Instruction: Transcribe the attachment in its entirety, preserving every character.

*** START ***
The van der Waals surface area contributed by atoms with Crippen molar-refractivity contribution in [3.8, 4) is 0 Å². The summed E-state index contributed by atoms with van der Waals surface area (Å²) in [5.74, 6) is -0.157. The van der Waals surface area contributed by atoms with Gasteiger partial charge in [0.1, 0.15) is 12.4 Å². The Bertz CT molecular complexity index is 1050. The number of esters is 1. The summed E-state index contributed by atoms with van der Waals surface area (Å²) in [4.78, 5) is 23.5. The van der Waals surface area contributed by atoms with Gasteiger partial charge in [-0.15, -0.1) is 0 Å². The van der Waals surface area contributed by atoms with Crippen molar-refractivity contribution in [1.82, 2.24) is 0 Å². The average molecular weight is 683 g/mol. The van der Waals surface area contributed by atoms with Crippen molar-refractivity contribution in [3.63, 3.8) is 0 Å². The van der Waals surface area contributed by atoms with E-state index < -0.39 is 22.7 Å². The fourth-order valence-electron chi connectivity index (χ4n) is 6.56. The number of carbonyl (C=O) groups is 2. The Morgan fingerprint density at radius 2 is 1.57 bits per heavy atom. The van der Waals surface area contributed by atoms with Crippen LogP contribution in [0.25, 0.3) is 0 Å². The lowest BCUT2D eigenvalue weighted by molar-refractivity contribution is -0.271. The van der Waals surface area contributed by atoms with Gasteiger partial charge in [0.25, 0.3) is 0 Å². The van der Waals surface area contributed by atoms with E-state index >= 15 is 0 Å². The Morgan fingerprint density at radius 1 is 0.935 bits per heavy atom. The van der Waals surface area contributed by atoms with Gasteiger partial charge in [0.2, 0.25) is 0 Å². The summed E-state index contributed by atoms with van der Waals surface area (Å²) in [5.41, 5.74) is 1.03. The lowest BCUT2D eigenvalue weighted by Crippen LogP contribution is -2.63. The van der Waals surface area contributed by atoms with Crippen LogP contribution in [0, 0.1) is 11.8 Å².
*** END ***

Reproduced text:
The van der Waals surface area contributed by atoms with Crippen molar-refractivity contribution in [3.8, 4) is 0 Å². The summed E-state index contributed by atoms with van der Waals surface area (Å²) in [5.74, 6) is -0.157. The van der Waals surface area contributed by atoms with Gasteiger partial charge in [0.1, 0.15) is 12.4 Å². The Bertz CT molecular complexity index is 1050. The number of esters is 1. The summed E-state index contributed by atoms with van der Waals surface area (Å²) in [4.78, 5) is 23.5. The van der Waals surface area contributed by atoms with Gasteiger partial charge in [-0.15, -0.1) is 0 Å². The van der Waals surface area contributed by atoms with Crippen molar-refractivity contribution in [1.82, 2.24) is 0 Å². The average molecular weight is 683 g/mol. The van der Waals surface area contributed by atoms with Crippen molar-refractivity contribution in [3.63, 3.8) is 0 Å². The van der Waals surface area contributed by atoms with E-state index < -0.39 is 22.7 Å². The fourth-order valence-electron chi connectivity index (χ4n) is 6.56. The number of carbonyl (C=O) groups is 2. The Morgan fingerprint density at radius 2 is 1.57 bits per heavy atom. The van der Waals surface area contributed by atoms with Crippen LogP contribution in [0.25, 0.3) is 0 Å². The lowest BCUT2D eigenvalue weighted by molar-refractivity contribution is -0.271. The van der Waals surface area contributed by atoms with Gasteiger partial charge in [0.25, 0.3) is 0 Å². The van der Waals surface area contributed by atoms with E-state index >= 15 is 0 Å². The Morgan fingerprint density at radius 1 is 0.935 bits per heavy atom. The van der Waals surface area contributed by atoms with Gasteiger partial charge in [0.2, 0.25) is 0 Å². The summed E-state index contributed by atoms with van der Waals surface area (Å²) in [5.41, 5.74) is 1.03. The lowest BCUT2D eigenvalue weighted by Crippen LogP contribution is -2.63. The van der Waals surface area contributed by atoms with Crippen LogP contribution in [0, 0.1) is 11.8 Å².